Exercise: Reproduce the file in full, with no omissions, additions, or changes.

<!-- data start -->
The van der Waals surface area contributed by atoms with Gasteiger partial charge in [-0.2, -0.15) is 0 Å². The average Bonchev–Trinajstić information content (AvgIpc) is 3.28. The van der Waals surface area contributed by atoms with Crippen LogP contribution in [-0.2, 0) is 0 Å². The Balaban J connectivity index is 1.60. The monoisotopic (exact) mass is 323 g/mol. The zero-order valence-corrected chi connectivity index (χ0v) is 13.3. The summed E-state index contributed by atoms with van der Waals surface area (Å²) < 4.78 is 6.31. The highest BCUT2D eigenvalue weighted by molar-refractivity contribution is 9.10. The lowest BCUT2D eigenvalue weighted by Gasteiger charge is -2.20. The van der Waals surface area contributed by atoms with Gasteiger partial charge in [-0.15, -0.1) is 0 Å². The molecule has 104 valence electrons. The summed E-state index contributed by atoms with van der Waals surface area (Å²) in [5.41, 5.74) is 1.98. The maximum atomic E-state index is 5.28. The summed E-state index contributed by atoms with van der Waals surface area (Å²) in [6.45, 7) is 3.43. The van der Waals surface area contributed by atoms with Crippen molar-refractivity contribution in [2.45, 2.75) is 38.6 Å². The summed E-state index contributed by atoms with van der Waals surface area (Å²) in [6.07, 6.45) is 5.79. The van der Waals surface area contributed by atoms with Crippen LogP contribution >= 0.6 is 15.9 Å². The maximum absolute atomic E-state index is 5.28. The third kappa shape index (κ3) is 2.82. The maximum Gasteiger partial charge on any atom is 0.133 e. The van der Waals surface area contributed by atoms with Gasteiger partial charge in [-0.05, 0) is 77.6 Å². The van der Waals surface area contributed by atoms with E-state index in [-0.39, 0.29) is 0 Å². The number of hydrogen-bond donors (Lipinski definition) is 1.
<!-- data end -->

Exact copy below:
The van der Waals surface area contributed by atoms with Gasteiger partial charge in [-0.2, -0.15) is 0 Å². The average Bonchev–Trinajstić information content (AvgIpc) is 3.28. The van der Waals surface area contributed by atoms with Crippen LogP contribution in [-0.2, 0) is 0 Å². The Balaban J connectivity index is 1.60. The monoisotopic (exact) mass is 323 g/mol. The zero-order valence-corrected chi connectivity index (χ0v) is 13.3. The summed E-state index contributed by atoms with van der Waals surface area (Å²) < 4.78 is 6.31. The highest BCUT2D eigenvalue weighted by molar-refractivity contribution is 9.10. The lowest BCUT2D eigenvalue weighted by Gasteiger charge is -2.20. The van der Waals surface area contributed by atoms with Gasteiger partial charge in [-0.15, -0.1) is 0 Å². The molecule has 104 valence electrons. The summed E-state index contributed by atoms with van der Waals surface area (Å²) in [5.41, 5.74) is 1.98. The maximum atomic E-state index is 5.28. The summed E-state index contributed by atoms with van der Waals surface area (Å²) in [6.45, 7) is 3.43. The van der Waals surface area contributed by atoms with Crippen molar-refractivity contribution in [2.45, 2.75) is 38.6 Å². The summed E-state index contributed by atoms with van der Waals surface area (Å²) in [6.07, 6.45) is 5.79. The van der Waals surface area contributed by atoms with Crippen LogP contribution >= 0.6 is 15.9 Å². The maximum absolute atomic E-state index is 5.28. The third kappa shape index (κ3) is 2.82. The maximum Gasteiger partial charge on any atom is 0.133 e. The van der Waals surface area contributed by atoms with Gasteiger partial charge in [-0.05, 0) is 77.6 Å². The van der Waals surface area contributed by atoms with E-state index in [-0.39, 0.29) is 0 Å². The number of hydrogen-bond donors (Lipinski definition) is 1.